(p. 701) Two‐Level Games

One of the most influential efforts to theorize the strategic interaction that characterizes politics in the domestic and international arena was Robert Putnam's work on two‐ level games. Putnam's (1988) basic insight was that state leaders were playing two simultaneous bargaining games in their attempts to achieve international cooperation: an international negotiation game against other states and a domestic negotiation game against a set of domestic interests (often, but not exclusively, a legislature). Putnam formalizes an earlier insight by Schelling (1960) that a president can invoke domestic constraints (e.g., existing laws or requirements for legislative ratification) to gain leverage in international negotiations— an idea that many since have labeled the “Schelling conjecture.” By credibly claiming her winset is restricted at the domestic level, a president can gain a better bargain at the international level. According to Putnam (1988, 434): “At the national level, domestic groups pursue their interests by pressuring the government to adopt favorable policies, and politicians seek power by constructing coalitions among these groups. At the international level, national governments seek to maximize their own ability to satisfy domestic pressures, while minimizing the adverse consequences of foreign developments.”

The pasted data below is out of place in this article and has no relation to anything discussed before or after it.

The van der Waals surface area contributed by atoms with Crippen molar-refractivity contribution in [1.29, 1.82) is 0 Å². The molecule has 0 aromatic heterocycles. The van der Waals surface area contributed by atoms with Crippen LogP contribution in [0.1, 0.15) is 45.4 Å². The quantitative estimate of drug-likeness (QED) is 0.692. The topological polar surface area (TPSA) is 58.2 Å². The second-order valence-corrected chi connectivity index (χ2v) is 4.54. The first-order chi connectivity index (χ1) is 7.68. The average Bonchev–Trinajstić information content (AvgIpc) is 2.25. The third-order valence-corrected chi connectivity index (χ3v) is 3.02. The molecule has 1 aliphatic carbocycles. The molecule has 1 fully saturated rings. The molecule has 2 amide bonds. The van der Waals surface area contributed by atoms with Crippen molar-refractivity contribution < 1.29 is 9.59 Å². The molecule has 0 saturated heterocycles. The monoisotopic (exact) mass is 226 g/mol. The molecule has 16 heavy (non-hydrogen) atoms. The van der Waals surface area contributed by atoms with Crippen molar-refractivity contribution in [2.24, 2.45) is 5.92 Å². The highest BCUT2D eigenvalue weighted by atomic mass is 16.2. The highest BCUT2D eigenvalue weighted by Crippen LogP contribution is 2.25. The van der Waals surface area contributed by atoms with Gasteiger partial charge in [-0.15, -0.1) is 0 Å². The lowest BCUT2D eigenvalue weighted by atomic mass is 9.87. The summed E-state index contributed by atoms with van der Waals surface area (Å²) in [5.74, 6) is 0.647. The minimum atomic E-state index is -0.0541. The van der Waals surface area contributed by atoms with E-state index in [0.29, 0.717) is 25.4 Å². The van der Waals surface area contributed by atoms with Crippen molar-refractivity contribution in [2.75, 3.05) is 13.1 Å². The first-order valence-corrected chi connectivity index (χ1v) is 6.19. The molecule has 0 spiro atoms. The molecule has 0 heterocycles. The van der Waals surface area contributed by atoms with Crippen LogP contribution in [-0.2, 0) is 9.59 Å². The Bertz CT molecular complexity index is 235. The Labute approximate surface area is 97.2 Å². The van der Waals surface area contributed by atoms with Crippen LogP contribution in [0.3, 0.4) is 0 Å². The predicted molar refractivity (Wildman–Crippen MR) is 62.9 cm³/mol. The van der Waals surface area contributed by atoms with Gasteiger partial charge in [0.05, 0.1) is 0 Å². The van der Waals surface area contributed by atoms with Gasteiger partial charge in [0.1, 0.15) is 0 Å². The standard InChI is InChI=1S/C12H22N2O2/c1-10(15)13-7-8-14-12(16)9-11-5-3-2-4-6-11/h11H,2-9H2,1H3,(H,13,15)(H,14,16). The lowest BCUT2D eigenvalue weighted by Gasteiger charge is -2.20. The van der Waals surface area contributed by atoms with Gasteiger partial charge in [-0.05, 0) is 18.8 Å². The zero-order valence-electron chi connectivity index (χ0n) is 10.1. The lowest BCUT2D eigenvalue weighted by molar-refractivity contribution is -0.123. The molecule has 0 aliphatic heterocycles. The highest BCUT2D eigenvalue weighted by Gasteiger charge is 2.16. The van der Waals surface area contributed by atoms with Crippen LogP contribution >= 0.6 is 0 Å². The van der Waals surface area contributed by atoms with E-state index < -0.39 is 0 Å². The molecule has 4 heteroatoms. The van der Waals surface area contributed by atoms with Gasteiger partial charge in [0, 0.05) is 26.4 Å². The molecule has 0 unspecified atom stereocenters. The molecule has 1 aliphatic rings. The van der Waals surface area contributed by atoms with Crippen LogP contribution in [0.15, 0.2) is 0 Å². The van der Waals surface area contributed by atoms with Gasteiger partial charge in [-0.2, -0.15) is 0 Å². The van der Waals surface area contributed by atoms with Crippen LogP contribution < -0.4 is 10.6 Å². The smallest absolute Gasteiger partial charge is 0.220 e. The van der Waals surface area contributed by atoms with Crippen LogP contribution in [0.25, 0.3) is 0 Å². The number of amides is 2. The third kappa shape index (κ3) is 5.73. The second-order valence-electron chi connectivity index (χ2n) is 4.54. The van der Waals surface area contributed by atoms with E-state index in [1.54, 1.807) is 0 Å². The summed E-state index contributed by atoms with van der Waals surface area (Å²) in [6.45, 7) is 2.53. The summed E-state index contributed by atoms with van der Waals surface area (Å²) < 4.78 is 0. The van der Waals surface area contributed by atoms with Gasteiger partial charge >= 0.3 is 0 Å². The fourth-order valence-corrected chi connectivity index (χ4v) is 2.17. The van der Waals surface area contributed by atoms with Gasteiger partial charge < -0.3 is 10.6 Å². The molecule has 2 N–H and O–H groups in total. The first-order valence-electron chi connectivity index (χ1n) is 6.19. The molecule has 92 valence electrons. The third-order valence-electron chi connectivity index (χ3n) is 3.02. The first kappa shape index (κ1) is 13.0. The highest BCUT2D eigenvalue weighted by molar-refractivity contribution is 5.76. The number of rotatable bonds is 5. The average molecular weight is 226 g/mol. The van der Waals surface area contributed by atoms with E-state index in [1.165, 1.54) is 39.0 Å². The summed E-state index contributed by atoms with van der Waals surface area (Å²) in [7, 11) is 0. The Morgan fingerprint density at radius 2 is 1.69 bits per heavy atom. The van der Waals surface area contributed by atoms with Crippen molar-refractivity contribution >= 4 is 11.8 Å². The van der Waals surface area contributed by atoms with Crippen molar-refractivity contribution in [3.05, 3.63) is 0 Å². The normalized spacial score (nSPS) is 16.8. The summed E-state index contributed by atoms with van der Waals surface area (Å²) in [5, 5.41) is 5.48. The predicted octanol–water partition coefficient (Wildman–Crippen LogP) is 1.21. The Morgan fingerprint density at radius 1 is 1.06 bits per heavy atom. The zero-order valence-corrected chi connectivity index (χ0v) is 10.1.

While Putnam's formulation of Schelling's insight has become a popular theory in international relations, empirical support for the idea of two‐ level games has been mixed. In a collection of case studies, Evans, Jacobson, and Putnam (1993) find little evidence that executives claim to be tied down domestically to gain international leverage. They also suggest that the framework itself was theoretically underspecified, making hypothesis testing difficult.

Information, Institutions, and Two‐ Level Games